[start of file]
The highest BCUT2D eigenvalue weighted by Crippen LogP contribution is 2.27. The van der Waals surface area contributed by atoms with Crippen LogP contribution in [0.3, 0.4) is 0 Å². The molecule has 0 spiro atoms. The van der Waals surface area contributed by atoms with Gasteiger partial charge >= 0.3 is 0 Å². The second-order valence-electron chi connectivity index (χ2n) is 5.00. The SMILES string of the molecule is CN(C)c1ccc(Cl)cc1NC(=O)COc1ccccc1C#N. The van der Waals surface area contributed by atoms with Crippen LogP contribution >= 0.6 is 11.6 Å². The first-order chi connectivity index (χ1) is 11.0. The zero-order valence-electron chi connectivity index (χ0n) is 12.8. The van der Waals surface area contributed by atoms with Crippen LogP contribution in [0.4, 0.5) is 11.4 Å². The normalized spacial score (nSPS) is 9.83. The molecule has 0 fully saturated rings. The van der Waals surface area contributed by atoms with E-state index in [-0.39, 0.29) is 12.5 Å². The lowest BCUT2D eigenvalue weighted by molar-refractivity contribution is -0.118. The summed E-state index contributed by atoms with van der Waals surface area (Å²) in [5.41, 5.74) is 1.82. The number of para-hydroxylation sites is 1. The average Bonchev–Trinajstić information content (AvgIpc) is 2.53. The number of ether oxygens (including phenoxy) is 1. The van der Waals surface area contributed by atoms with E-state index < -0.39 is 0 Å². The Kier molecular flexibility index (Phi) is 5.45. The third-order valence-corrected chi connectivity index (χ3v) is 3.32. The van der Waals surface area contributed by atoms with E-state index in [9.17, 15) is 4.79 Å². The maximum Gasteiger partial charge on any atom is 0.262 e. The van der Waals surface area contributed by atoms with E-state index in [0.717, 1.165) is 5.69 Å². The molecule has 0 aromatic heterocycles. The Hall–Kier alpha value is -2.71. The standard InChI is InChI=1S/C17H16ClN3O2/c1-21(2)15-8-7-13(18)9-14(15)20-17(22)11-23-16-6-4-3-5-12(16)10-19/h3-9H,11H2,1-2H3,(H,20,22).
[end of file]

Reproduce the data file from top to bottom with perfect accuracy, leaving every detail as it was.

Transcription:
The highest BCUT2D eigenvalue weighted by Crippen LogP contribution is 2.27. The van der Waals surface area contributed by atoms with Crippen LogP contribution in [0.3, 0.4) is 0 Å². The molecule has 0 spiro atoms. The van der Waals surface area contributed by atoms with Gasteiger partial charge >= 0.3 is 0 Å². The second-order valence-electron chi connectivity index (χ2n) is 5.00. The SMILES string of the molecule is CN(C)c1ccc(Cl)cc1NC(=O)COc1ccccc1C#N. The van der Waals surface area contributed by atoms with Crippen LogP contribution >= 0.6 is 11.6 Å². The first-order chi connectivity index (χ1) is 11.0. The zero-order valence-electron chi connectivity index (χ0n) is 12.8. The van der Waals surface area contributed by atoms with Crippen LogP contribution in [0.4, 0.5) is 11.4 Å². The normalized spacial score (nSPS) is 9.83. The molecule has 0 fully saturated rings. The van der Waals surface area contributed by atoms with E-state index in [-0.39, 0.29) is 12.5 Å². The lowest BCUT2D eigenvalue weighted by molar-refractivity contribution is -0.118. The summed E-state index contributed by atoms with van der Waals surface area (Å²) in [5.41, 5.74) is 1.82. The number of para-hydroxylation sites is 1. The average Bonchev–Trinajstić information content (AvgIpc) is 2.53. The number of ether oxygens (including phenoxy) is 1. The van der Waals surface area contributed by atoms with E-state index < -0.39 is 0 Å². The Kier molecular flexibility index (Phi) is 5.45. The third-order valence-corrected chi connectivity index (χ3v) is 3.32. The van der Waals surface area contributed by atoms with E-state index in [9.17, 15) is 4.79 Å². The maximum Gasteiger partial charge on any atom is 0.262 e. The van der Waals surface area contributed by atoms with E-state index in [0.717, 1.165) is 5.69 Å². The molecule has 0 aromatic heterocycles. The Hall–Kier alpha value is -2.71. The standard InChI is InChI=1S/C17H16ClN3O2/c1-21(2)15-8-7-13(18)9-14(15)20-17(22)11-23-16-6-4-3-5-12(16)10-19/h3-9H,11H2,1-2H3,(H,20,22).